Paralympic athletes know that no matter which way the wind blows, its power can be harnessed to move forward. They know that by being brave and spreading their wings, they can reach extraordinary heights.
The words of Tokyo 2020 organisers, as the Paralympic Games finally opened, 364 days later than planned and after a year of the utmost difficulties.
Five years have passed since competitors said ‘tchau’ to Rio. At long last, it is the turn of the Paralympics to bid ‘konnichi wa’ to Tokyo.
The Games began with an opening ceremony full of colour and celebration interjected with a touch of poignancy, a concept of ‘We Have Wings’ which organisers said was intended to raise awareness of the courage of Paralympians.
I cannot believe we are finally here, said Andrew Parsons, president of the International Paralympic Committee, in his opening speech.
Many doubted this day would happen. Many thought it impossible. But thanks to the efforts of many, the most transformative sport event on earth is about to begin.
These Games will feel different to those of previous times. But as the Olympics showed just a few weeks ago, the power of sport will prevail.
Tanni Grey-Thompson column: ‘I still think these Paralympics will take the movement to another level’
Most of us haven’t been through an airport in nearly 18 months, but Tuesday’s opening ceremony – at Tokyo’s National Stadium – transported us to Para Airport.
There we met the Little One-Winged Plane, convinced she cannot fly because she has only one wing. Gradually, she has a change of heart, inspired by the displays of resilience around her, and grows enough in confidence to take off on her own journey.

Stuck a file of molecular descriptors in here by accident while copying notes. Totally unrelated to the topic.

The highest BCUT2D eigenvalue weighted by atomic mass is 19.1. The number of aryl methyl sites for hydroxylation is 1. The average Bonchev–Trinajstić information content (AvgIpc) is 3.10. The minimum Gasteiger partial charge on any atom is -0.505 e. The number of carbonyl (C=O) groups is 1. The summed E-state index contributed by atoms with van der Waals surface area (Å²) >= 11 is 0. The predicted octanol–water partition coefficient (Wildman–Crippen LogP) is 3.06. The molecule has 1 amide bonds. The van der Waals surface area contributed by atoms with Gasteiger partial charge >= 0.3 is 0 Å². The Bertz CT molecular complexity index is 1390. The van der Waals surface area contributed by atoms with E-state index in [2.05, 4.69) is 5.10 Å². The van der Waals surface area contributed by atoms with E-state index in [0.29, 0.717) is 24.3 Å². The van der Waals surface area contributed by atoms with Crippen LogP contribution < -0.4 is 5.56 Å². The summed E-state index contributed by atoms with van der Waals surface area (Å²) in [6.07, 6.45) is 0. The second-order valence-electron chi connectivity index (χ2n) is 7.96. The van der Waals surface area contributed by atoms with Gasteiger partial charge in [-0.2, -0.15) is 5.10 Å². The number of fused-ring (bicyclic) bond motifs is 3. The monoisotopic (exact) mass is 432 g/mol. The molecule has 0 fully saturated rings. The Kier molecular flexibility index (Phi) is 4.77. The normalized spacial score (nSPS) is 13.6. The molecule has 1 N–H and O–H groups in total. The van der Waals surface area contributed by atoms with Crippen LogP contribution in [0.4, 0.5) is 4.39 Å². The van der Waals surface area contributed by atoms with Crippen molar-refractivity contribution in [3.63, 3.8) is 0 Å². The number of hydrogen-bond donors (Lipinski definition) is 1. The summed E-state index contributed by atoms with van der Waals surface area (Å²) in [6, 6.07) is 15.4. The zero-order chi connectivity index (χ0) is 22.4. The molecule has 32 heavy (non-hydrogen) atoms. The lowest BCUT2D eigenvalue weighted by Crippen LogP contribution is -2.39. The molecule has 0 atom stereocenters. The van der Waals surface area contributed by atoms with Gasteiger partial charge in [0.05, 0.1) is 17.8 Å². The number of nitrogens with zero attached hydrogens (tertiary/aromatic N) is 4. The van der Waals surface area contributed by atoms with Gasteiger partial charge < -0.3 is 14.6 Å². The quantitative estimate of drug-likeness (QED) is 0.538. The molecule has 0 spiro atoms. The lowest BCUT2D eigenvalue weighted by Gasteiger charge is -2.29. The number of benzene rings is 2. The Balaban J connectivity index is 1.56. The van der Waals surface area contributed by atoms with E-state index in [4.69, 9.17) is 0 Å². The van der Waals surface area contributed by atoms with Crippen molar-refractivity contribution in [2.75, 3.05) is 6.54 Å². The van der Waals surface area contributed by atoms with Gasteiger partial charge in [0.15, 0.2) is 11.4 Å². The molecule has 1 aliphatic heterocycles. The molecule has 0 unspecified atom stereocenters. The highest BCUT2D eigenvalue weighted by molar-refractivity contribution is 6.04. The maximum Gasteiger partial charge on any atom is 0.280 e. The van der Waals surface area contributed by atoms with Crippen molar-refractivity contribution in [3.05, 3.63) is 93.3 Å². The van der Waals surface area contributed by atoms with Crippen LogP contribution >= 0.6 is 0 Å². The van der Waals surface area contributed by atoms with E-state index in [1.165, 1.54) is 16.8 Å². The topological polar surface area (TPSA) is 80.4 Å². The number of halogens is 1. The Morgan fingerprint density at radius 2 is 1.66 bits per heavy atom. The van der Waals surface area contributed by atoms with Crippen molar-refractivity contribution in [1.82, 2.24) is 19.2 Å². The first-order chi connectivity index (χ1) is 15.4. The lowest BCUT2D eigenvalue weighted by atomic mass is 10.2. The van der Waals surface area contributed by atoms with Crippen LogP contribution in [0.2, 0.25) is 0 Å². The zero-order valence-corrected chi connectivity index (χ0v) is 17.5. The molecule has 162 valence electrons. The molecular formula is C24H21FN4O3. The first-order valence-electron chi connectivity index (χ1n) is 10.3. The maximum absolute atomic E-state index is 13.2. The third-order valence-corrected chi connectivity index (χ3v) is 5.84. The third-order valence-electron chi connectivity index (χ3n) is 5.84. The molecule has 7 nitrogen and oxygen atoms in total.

No crowds were there to watch the opening ceremony, as will be the case throughout the Games, but it was a still a show, a cauldron of colour and celebration.
There were sombre moments, too, reflective of the events of the past 17 months. A rescue worker was among those to carry the Japanese flag into the stadium, while the Paralympic flag was handed over to eight key workers who supported the people of Japan in their day-to-day lives during the Covid-19 pandemic.
Of the 714 cast members performing in the opening ceremony, 166 have impairments. In Japan, it is hoped the Games will act as a catalyst for change in societal attitudes towards disability in the country.
The parade of athletes saw swimmer Ellie Simmonds and archer John Stubbs carry the flag for Great Britain, leading a 17-strong British delegation into the stadium.
Eight-time Paralympic medallist Simmonds later called it “one of the proudest moments” of her life.
The Afghanistan flag was carried in by a Games volunteer, as an act of solidarity after Afghanistan’s two Paralympic athletes were forced to withdraw from the Games because of the situation in the country since the collapse of the government and the return of the Taliban.
The Paralympic cauldron, placed lower than its Olympic counterpart so competitors can “feel an affinity” with it, opened like a flower to “embody vitality and hope”, and was lit by a trio of Japanese Para-athletes.
In all, about 4,400 athletes from 162 national Paralympic committees will compete in 539 medal events across 22 sports in Tokyo, the first city to hold the summer Paralympics twice, having first done so in 1964.
“Paralympians, you gave your all to be here. Blood, sweat and tears. Now is your moment to show the world your skill, your strength, your determination,” said Parsons.
“If the world has ever labelled you, now is your time to be relabelled: champion, hero, friend, colleague, role model, or just human. You are the best of humanity and the only ones who can decide who and what you are.
“You are the truth. You are amazing. You choose to be the greatest in whatever the plan is.
“Your performances could change the fortunes of your lives. But most importantly they will change the lives of 1.2 billion forever. This is the power of sport, to transform lives and communities. Change starts with sport. And from tomorrow on, Paralympic athletes start once again to change the world.”
Great Britain won 147 medals, including 64 golds, in Rio. Time to find out what Tokyo’s got.